350 people have been cured of blindness with the help of a bionic eye.  Hardface AGAIN loses sight due to firm bankruptcy

350 people have been cured of blindness with the help of a bionic eye. Hardface AGAIN loses sight due to firm bankruptcy

About 350 people who partially cured blindness with the help of a bionic eye fear they will lose their sight for the second time after the company went bankrupt.

Los Angeles-based company Second Sight stopped manufacturing implants in 2019 and reportedly laid off its staff in the early months of the pandemic in 2020.

More than 350 patients around the world were then left with outdated and unsupported retinal implants, which cost around $500,000 per patient in total, with 80 percent covered by insurance.

Many now fear they will be left blind and without any help if the complicated implants fail and they have to face potentially painful surgery to remove the devices.

Barbara Campbell’s Argus II retinal implant system stopped working in 2013 while she was changing trains during rush hour.

At the time, she had already had an implant in her left eye for four years due to a genetic condition that left her completely blind in her 30s.

Terry Byland and his wife Sue shortly before surgery to implant an Argus II prosthesis in their left eye.

Terry Byland and his wife Sue shortly before surgery to implant an Argus II prosthesis in their left eye.

KPBF3M Implantation under general anesthesia of the Argus II retinal prosthesis (Second Sight), Department of Ophthalmology, Bordeaux Hospital, France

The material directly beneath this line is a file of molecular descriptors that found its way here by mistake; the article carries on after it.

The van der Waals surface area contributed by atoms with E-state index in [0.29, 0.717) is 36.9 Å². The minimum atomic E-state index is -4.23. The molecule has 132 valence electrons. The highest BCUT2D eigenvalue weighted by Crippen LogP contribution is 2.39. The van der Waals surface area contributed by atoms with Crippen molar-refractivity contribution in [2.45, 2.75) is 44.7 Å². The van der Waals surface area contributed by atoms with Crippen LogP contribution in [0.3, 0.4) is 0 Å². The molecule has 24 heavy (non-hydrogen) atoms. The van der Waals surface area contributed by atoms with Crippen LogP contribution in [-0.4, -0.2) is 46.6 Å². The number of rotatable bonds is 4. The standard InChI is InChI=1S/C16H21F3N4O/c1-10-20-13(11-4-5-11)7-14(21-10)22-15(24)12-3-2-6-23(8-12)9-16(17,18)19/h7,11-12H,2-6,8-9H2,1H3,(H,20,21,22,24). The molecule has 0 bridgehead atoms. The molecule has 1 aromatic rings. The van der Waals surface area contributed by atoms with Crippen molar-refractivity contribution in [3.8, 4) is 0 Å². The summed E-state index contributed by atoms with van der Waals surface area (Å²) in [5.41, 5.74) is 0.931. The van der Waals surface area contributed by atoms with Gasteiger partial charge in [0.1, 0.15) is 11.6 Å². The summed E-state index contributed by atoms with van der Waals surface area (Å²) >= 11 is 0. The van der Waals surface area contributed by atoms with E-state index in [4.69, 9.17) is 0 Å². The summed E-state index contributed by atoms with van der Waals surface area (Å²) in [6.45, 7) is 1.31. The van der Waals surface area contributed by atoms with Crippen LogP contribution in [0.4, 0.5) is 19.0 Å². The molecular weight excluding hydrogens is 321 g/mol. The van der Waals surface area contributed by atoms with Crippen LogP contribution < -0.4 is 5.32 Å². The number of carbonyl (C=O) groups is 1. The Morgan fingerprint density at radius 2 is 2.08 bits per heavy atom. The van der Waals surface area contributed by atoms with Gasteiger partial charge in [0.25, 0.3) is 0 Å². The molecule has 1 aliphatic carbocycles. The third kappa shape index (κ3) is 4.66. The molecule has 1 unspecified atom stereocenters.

KPBF3M Implantation under general anesthesia of the Argus II retinal prosthesis (Second Sight), Department of Ophthalmology, Bordeaux Hospital, France

Diagram of the Argus bionic eye implantation system manufactured by Second Sight. Pictured: Argus Bionic Eye Implant System

Pictured: Argus Bionic Eye Implant System

Bionic eye provides “artificial” vision for users, but is not a cure

The bionic Second Sight implants did not cure the sufferers’ blindness, instead offering a form of artificial vision that restored some form of vision instead.

It works by linking images through a very small video camera attached to a pair of glasses worn by an implant patient.

These images are then converted into electrical impulses that are sent to the retina.

Users’ brains can then convert these pulses into patterns of light and partially restore users’ vision.

They will “see” in different shades of gray that change when they move their head.

Technology produces different results; some users may see the white stripes of a crosswalk or a person turning their head towards them.

But others try to define even the most basic shapes or patterns.

“I remember exactly where I was: I switched from train 6 to train F,” Campbell tells IEEE Spectrum.

“I was about to go down the stairs, and all of a sudden I heard a soft beep, beep, beep sound.

She was so horrified by the experience that she decided not to reinstall the device as others who held more optimistic views now faced their own nightmare.